Does Jesus prohibit Christians from being put under oath?

In Matthew 5:33-37, Jesus commands his followers not to take oaths. So what happens if we have to be sworn in at court or when becoming a citizen or when enlisting in the armed forces? Should we refuse?

Some Christians have thought so. For almost three hundred years it was common for Christians to refuse to take state oaths. This is one of the reasons they were often despised and persecuted by the Romans. But when Constantine became a Christian and decriminalized Christianity in 313, that changed. There was a budding new relationship between church and state, and Christians saw prudence in making exceptions in the prohibition against oaths. The more refined position has been known as the make/take distinction:

  • Don't make oaths on your own.
  • But it's okay to take oaths when required by the state.
Most Christians have lived by this code since the 300s, although there are exceptions including the Mennonites and Quakers. 

Oath taking seems like an odd thing for Jesus to get worked up about. And his brother James took it a step further, forbidding "above all" the taking of oaths because it leaves one "condemned" (James 5:12). What's so bad about taking oaths? Why all the fuss?

Here is what I think Jesus (and James) is driving at. He wants the society he creates to be so truth-laiden that oaths are not only unnecessary but outlawed altogether. Why? Because saying "I swear" and "I promise" presupposes that we will make some utterances that are true and others that are false, and we will make some commitments we will keep and others we will break. In other words, the entire foundation upon which oaths and promises rest is like wood riddled with termites. It presupposes lying and promise-breaking. That's why oaths are from the evil one. They only exist in his world, infested as it is with deception and falsehood.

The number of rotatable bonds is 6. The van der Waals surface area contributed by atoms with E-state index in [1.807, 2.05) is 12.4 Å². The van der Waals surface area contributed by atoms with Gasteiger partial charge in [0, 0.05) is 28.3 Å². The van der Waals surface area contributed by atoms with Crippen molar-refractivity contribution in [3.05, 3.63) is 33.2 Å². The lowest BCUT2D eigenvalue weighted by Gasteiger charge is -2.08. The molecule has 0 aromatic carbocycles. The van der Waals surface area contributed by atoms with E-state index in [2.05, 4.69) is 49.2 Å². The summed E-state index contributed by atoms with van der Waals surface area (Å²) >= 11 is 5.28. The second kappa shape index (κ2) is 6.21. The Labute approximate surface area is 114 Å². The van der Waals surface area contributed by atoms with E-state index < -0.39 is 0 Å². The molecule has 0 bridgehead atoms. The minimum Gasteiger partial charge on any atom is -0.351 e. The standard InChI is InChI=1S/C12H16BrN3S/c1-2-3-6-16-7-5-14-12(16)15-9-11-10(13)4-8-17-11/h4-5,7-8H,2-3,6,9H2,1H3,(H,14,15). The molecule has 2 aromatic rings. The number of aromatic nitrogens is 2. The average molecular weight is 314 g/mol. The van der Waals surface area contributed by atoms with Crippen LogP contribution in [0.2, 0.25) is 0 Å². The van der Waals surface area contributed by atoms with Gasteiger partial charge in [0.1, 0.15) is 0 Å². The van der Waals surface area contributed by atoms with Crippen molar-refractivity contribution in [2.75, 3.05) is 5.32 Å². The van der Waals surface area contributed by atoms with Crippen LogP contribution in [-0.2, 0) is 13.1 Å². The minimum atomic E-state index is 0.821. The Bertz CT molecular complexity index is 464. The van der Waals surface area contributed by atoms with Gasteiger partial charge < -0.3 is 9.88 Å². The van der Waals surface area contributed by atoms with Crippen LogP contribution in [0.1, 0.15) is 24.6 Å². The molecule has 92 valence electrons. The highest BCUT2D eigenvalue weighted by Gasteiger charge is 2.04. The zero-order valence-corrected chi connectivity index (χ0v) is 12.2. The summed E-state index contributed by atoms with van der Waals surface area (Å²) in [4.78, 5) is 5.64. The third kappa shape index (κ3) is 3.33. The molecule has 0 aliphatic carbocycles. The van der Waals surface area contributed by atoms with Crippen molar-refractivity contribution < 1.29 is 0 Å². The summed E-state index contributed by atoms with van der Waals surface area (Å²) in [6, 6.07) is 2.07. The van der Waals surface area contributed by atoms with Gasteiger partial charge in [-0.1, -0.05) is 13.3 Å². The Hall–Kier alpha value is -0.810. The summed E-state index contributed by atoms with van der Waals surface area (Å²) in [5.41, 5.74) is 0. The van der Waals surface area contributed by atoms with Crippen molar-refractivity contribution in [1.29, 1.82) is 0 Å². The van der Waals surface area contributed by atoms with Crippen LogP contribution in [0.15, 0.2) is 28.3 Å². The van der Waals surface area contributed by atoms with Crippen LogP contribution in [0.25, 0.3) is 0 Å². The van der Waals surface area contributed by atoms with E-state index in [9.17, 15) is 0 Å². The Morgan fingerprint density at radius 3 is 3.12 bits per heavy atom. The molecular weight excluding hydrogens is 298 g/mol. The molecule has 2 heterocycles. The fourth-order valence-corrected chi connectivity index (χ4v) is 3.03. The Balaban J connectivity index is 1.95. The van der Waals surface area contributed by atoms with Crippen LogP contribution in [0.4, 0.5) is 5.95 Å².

In Jesus' sparkling new society, oaths are a thing of the past. Saying "I swear" or "I promise" is not only unnecessary but distasteful. As I preached about this yesterday at Sanctuary, I wondered how often we simply don't see the almost blinding brilliance of the society Jesus was creating. 

I wouldn't make a Christian law against being sworn in or taking a state-required oath. But I can see why Christians do.


  1. Kingdom life needs no oaths being covered by the covenant of Christ's atonement (think At One Ment), but the world will always require oaths. Ironically, out institutional churches also "require" oaths in their membership requirements, while not always called oaths there are nonetheless such professions.

  2. Thanks, Pat. The world will always require oaths -- agreed. Well, to a point. The world in this age will always require oaths.

    In the second ("ironic") part of your response, what do you believe would be a better state of affairs?


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